Exploding head syndrome is an unusual sleep disorder that is characterized by the sensation of a loud bang or explosive noise in the head during sleep-wake transitions. This HealthHearty write-up provides information on the causes of this sleep disorder.
|Classified as a parasomnia, the Exploding Head Syndrome (EHS) was first described by a Welsh physician and psychiatrist named Robert Armstrong-Jones as a ‘snapping of the brain’ in 1920. However, this term was coined by a British neurologist named John M. S. Pearce in 1989.|
The term ‘parasomnia’ refers to disruptive events involving abnormal physical movements or behavior that occurs during certain stages of sleep or the sleep-wake transitions. These events can either occur when one is asleep or when one is about to fall asleep or wake up. According to the International Classification of Sleep Disorders, parasomnias are classified into three categories. These include disorders of arousal, parasomnias that are associated with REM sleep, and other parasomnias. The ‘Exploding Head Syndrome’ is placed in the third category.
Individuals who are affected by this condition often complain about hearing loud noises that are likened to the noise of a explosion or gunshot within the head, which causes such individuals to wake up. Also referred to as an auditory sleep start, this event should not be confused with night terrors, nightmares, or hypnic jerks. Though this condition is not as serious as it might sound and doesn’t cause any physical harm, it can disrupt one’s sleep. In some cases, the affected individual might experience intense fear and anxiety on waking up.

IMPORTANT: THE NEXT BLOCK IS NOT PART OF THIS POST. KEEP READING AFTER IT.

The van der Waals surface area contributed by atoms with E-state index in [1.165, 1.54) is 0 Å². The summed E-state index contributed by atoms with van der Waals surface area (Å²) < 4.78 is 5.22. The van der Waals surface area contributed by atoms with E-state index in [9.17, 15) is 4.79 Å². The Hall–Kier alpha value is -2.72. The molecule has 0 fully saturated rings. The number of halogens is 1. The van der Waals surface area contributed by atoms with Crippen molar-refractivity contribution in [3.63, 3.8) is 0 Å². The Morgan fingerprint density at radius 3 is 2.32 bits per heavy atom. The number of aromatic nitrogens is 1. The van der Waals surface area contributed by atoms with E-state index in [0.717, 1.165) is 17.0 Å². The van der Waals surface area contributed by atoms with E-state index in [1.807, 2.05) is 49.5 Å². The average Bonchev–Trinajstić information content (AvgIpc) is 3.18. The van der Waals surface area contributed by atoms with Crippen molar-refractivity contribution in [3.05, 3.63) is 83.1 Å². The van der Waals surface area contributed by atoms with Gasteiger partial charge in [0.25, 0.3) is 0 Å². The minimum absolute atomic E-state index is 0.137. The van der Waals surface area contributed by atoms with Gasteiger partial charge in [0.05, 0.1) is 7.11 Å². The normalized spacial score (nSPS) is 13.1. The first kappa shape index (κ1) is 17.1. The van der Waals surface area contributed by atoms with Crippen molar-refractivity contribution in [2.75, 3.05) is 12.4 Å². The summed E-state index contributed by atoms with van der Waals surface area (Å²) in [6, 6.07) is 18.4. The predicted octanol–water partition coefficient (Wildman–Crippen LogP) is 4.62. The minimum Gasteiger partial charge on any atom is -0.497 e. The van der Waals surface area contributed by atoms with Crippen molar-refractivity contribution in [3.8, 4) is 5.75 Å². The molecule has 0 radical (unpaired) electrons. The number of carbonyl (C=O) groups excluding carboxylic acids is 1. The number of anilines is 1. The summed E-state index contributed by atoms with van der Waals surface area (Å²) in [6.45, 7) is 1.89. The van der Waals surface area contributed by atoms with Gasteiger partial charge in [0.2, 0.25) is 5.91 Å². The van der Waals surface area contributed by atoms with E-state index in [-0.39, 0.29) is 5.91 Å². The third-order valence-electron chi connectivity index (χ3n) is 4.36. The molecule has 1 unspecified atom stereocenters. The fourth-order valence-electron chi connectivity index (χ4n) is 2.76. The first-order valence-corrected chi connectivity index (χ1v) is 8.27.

A relatively undocumented parasomnia event, EHS has mostly been observed in people above the age of 50. However, it has also been reported in a child aged 10. While identifying the underlying cause of most parasomnia events, sleep specialists often look for possible triggers, which might include:
- Use of medicines with CNS-related adverse effects (Sedative hypnotics, beta blockers, SSRIs, and tricyclic antidepressants)
- Use of non-pharmacological drugs with CNS-related side effects (nicotine, caffeine, alcohol, and illicit drugs)
- Withdrawal of REM-suppressing drugs
- Stress or anxiety
- Depression or other mental illness
- Dementia or confusion in older people
- Other sleep disorders (sleep apnea, night terrors, narcolepsy, etc.)
Extreme Fatigue and Stress
Excessive fatigue and stress can certainly have an adverse effect on one’s sleep cycle, which in turn can make one susceptible to sleep-related disorders or parasomnia events. It has been observed that the incidence or episodes of sleepwalking or sleep talking increase when a person is under extreme stress. There have been certain case studies that point towards the possibility of stress being a risk factor for this syndrome.
Minor Seizures in the Temporal Lobe
Researchers are of the opinion that partial seizures in the temporal lobe, which is the part of the brain that receives sensory auditory information from the ears, and is involved in auditory perception or hearing, might be responsible for causing such auditory sleep starts.